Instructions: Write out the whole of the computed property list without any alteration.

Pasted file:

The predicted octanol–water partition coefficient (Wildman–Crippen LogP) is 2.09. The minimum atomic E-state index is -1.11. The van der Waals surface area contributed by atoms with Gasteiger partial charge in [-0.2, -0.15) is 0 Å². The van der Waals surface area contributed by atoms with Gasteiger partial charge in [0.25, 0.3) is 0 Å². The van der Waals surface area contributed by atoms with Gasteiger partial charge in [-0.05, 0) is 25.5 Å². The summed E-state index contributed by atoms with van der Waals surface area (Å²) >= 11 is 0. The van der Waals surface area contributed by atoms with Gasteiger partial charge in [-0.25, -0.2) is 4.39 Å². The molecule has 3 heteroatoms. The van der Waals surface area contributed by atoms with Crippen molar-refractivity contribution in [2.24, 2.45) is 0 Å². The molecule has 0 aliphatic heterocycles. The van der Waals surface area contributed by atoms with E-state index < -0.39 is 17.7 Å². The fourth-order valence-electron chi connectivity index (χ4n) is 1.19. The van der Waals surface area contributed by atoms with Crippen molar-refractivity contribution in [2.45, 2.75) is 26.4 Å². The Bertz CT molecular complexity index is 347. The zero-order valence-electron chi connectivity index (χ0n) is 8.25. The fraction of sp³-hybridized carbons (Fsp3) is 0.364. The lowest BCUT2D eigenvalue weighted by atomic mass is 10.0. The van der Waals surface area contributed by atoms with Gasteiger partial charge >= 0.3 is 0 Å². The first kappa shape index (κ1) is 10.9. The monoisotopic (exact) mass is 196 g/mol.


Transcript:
The predicted octanol–water partition coefficient (Wildman–Crippen LogP) is 2.09. The minimum atomic E-state index is -1.11. The van der Waals surface area contributed by atoms with Gasteiger partial charge in [-0.2, -0.15) is 0 Å². The van der Waals surface area contributed by atoms with Gasteiger partial charge in [0.25, 0.3) is 0 Å². The van der Waals surface area contributed by atoms with Gasteiger partial charge in [-0.05, 0) is 25.5 Å². The summed E-state index contributed by atoms with van der Waals surface area (Å²) >= 11 is 0. The van der Waals surface area contributed by atoms with Gasteiger partial charge in [-0.25, -0.2) is 4.39 Å². The molecule has 3 heteroatoms. The van der Waals surface area contributed by atoms with Crippen molar-refractivity contribution in [2.24, 2.45) is 0 Å². The molecule has 0 aliphatic heterocycles. The van der Waals surface area contributed by atoms with E-state index < -0.39 is 17.7 Å². The fourth-order valence-electron chi connectivity index (χ4n) is 1.19. The van der Waals surface area contributed by atoms with Crippen molar-refractivity contribution in [2.45, 2.75) is 26.4 Å². The Bertz CT molecular complexity index is 347. The zero-order valence-electron chi connectivity index (χ0n) is 8.25. The fraction of sp³-hybridized carbons (Fsp3) is 0.364. The lowest BCUT2D eigenvalue weighted by atomic mass is 10.0. The van der Waals surface area contributed by atoms with Gasteiger partial charge >= 0.3 is 0 Å². The first kappa shape index (κ1) is 10.9. The monoisotopic (exact) mass is 196 g/mol.